There are different kinds of theories which try to acquire a basis for ethical behaviour. Consequentialist theories are used in this essay as ethical theories for public relations. The best known consequentialist theory, utilitarianism, declares that actions of public relations practitioners must be judged by the usefulness they cause. This is also known as teleological approach, which means the study of ends.The opposite approach, deontological, focuses on the duty to respect other people’s rights (Tench and Yeomans, 2006).
Public relations ethics focuses on the ways which would help to overcome the problems of organisations within the public relations and communications (Parsons, 2004). According to Seitel (2001), public relations practitioners must consult with their clients in an ethical way. Public Relations Society of America (PRSA) has worked hard on building strong ethics mentality among its members.
This essay firstly introduces the role of public relations, practitioners’ aspects of social responsibility which enables to reach the organisational goals and the ethical media relations (Parsons, 2004). Further on, it is focused on the ethical dilemmas and decision making processes in order to discuss about whether PR practitioners make ethical decisions or not (Parsons, 2004). After this stage, teleological and deontological approaches are used to assess practitioners’ actions from utility or duty based aspects (Tench and Yeomans, 2006).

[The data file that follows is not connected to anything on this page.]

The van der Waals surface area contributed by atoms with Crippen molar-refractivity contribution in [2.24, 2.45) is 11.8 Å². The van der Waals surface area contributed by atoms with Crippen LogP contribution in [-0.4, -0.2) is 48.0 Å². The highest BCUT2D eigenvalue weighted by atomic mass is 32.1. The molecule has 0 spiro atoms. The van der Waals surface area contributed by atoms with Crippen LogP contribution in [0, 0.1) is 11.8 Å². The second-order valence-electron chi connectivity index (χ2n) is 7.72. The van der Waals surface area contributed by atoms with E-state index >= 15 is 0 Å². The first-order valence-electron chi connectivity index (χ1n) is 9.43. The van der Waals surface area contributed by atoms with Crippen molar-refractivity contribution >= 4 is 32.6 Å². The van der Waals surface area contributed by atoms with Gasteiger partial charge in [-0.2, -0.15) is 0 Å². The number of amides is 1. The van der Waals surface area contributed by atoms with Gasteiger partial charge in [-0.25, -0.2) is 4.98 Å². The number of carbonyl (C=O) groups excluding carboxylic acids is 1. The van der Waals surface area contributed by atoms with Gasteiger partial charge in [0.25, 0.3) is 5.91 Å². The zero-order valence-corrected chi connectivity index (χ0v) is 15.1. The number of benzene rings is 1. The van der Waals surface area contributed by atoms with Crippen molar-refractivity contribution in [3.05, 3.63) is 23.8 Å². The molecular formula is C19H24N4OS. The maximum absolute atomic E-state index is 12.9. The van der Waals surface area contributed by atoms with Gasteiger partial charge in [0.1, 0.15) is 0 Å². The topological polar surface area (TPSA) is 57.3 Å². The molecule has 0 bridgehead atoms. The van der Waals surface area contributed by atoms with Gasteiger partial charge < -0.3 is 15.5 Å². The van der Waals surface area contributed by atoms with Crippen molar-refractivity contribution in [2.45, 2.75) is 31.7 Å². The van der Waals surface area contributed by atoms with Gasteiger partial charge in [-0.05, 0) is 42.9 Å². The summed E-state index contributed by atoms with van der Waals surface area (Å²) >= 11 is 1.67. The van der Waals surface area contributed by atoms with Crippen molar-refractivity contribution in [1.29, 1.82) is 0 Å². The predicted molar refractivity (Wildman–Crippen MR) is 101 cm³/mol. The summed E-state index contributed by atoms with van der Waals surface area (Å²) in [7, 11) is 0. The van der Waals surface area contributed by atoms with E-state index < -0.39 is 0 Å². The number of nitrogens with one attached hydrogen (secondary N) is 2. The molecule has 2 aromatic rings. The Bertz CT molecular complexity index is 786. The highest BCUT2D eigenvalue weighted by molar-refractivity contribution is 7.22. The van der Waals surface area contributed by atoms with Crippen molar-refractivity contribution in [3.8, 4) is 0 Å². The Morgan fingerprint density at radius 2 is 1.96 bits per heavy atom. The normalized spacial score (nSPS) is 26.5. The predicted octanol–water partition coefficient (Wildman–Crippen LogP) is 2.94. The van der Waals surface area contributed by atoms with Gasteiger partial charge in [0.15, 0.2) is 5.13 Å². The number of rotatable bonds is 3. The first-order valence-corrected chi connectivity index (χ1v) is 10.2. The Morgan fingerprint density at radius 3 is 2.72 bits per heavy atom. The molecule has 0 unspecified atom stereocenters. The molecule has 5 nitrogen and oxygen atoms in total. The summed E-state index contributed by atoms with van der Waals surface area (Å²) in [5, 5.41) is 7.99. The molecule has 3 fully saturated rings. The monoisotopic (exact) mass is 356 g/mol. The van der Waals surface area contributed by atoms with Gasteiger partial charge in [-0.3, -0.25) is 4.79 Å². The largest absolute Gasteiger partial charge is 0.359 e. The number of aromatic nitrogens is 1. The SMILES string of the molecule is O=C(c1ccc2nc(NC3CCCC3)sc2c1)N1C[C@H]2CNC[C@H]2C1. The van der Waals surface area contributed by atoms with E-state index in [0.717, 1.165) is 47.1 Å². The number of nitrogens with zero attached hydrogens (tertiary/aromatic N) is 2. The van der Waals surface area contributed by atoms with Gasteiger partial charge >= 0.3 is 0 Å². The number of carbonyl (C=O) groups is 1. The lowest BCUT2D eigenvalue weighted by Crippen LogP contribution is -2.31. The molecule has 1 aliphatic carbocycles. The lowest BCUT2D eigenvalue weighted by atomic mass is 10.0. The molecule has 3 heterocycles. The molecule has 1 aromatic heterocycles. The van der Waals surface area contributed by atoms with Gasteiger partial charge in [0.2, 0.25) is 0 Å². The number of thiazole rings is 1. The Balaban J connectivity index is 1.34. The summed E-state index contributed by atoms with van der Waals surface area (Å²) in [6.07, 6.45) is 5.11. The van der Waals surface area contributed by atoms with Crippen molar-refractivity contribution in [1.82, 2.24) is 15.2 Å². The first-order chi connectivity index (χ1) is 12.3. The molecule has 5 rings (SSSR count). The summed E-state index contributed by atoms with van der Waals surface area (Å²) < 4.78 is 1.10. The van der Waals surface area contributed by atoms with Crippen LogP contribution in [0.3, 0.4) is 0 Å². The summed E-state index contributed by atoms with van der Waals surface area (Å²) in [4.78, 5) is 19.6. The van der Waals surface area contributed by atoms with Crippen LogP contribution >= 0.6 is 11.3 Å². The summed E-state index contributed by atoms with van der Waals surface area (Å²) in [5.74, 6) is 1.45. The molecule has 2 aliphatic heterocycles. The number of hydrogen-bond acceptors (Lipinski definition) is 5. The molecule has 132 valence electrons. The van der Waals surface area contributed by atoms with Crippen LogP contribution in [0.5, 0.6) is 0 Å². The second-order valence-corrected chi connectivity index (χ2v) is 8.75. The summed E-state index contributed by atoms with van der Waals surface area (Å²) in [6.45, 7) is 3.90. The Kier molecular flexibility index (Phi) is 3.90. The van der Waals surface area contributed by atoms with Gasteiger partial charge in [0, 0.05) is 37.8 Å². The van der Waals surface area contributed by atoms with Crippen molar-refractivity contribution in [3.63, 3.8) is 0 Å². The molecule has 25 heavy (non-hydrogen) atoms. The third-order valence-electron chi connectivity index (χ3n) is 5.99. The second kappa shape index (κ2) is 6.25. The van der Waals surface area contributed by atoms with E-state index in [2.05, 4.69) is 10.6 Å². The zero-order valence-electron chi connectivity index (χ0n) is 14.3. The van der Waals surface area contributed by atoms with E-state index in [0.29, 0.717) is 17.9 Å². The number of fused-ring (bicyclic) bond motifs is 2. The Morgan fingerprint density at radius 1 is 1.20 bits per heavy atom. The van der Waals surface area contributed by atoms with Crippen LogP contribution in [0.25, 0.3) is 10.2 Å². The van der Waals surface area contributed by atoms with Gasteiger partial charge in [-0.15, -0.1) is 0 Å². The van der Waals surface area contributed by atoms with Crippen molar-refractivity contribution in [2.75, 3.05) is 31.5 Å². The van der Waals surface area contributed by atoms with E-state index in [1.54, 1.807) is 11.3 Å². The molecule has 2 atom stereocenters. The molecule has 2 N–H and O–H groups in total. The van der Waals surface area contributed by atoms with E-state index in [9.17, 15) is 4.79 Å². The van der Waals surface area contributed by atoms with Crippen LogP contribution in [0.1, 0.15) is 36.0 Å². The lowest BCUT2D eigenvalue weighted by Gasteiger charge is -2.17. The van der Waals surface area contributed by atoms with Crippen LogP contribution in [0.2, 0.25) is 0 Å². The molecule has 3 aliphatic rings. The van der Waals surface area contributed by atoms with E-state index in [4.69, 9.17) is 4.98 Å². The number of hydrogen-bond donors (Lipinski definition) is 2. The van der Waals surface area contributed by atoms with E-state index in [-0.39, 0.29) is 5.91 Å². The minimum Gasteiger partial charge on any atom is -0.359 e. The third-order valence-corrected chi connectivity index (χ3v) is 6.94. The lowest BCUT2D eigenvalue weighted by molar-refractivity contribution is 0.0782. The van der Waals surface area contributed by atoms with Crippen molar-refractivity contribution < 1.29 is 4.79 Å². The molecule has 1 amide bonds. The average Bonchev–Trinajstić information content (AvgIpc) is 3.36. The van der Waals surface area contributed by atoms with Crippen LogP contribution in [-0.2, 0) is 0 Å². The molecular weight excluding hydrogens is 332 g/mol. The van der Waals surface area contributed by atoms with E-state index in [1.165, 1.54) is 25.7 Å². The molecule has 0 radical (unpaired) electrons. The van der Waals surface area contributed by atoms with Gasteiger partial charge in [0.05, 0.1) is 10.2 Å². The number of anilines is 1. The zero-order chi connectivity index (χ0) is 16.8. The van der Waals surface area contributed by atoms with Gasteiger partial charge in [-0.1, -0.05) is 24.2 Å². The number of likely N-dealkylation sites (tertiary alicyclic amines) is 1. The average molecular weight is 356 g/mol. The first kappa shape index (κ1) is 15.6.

The Role of Public Relations and The Practitioners’ Aspect of Ethics
According to Tench and Yeomans (2006), Public Relations (PR) does not have one specific definition. In other words, there are some different ideas about PR which are commonly used by both the academics and practitioners. PR helps to sustain mutual communication between an organisation and its publics in order to be responsive to publics’ requests by the help of using research methods (Harlow, 1976:36 cited in Tench and Yeomans, 2006). Public Relation’s Role is explained under these headings by Parsons (2004):
Internal Relations: Trust and higher morale would be provided from the employees by educating them about ethics.
Client/Consumer Relations: Organisations would pursue programmes and take actions which would focus on mutual respect.
Media Relations: If the promises are kept in long run, the relationship will be improved.
According to Cottle (2003), there is a close link between public relations and news production. In the recent years, some ethical traps of dealing with the media have emanated (Seib and Fitszpatrick, 1995 cited in Tench and Yeomans, 2006). To deal ethically with the News Media, four components should be achieved. These are:
- Honesty and accuracy
- Knowing how and when to use the media
- Respect (Parsons, 2004 cited in Tench and Yeomans, 2006).